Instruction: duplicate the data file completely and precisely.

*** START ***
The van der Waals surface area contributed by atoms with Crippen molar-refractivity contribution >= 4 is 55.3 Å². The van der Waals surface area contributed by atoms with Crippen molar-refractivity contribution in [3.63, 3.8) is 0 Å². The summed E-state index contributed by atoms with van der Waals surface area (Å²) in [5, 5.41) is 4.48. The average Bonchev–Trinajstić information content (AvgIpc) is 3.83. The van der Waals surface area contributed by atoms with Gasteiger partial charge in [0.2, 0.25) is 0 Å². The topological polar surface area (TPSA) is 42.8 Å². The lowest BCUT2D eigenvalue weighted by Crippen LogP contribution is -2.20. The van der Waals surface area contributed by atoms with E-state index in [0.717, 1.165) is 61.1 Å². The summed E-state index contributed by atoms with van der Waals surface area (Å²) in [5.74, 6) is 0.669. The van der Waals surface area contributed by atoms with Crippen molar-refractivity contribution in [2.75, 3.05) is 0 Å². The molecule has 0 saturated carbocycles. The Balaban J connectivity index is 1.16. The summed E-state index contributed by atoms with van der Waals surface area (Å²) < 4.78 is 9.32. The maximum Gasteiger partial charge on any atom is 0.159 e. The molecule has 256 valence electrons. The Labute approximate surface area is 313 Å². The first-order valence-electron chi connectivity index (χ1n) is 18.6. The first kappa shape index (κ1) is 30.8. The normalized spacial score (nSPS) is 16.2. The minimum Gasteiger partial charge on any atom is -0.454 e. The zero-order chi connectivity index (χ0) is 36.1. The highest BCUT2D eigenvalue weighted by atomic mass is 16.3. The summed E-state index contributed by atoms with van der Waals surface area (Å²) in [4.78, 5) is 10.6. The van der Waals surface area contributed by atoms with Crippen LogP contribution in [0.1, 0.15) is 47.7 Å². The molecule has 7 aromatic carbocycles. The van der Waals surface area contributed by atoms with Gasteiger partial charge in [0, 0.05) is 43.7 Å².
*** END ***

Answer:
The van der Waals surface area contributed by atoms with Crippen molar-refractivity contribution >= 4 is 55.3 Å². The van der Waals surface area contributed by atoms with Crippen molar-refractivity contribution in [3.63, 3.8) is 0 Å². The summed E-state index contributed by atoms with van der Waals surface area (Å²) in [5, 5.41) is 4.48. The average Bonchev–Trinajstić information content (AvgIpc) is 3.83. The van der Waals surface area contributed by atoms with Gasteiger partial charge in [0.2, 0.25) is 0 Å². The topological polar surface area (TPSA) is 42.8 Å². The lowest BCUT2D eigenvalue weighted by Crippen LogP contribution is -2.20. The van der Waals surface area contributed by atoms with E-state index in [0.717, 1.165) is 61.1 Å². The summed E-state index contributed by atoms with van der Waals surface area (Å²) in [5.74, 6) is 0.669. The van der Waals surface area contributed by atoms with Crippen molar-refractivity contribution in [2.75, 3.05) is 0 Å². The molecule has 0 saturated carbocycles. The Balaban J connectivity index is 1.16. The summed E-state index contributed by atoms with van der Waals surface area (Å²) < 4.78 is 9.32. The maximum Gasteiger partial charge on any atom is 0.159 e. The molecule has 256 valence electrons. The Labute approximate surface area is 313 Å². The first-order valence-electron chi connectivity index (χ1n) is 18.6. The first kappa shape index (κ1) is 30.8. The normalized spacial score (nSPS) is 16.2. The minimum Gasteiger partial charge on any atom is -0.454 e. The zero-order chi connectivity index (χ0) is 36.1. The highest BCUT2D eigenvalue weighted by atomic mass is 16.3. The summed E-state index contributed by atoms with van der Waals surface area (Å²) in [4.78, 5) is 10.6. The van der Waals surface area contributed by atoms with Crippen LogP contribution in [0.1, 0.15) is 47.7 Å². The molecule has 7 aromatic carbocycles. The van der Waals surface area contributed by atoms with Gasteiger partial charge in [0, 0.05) is 43.7 Å².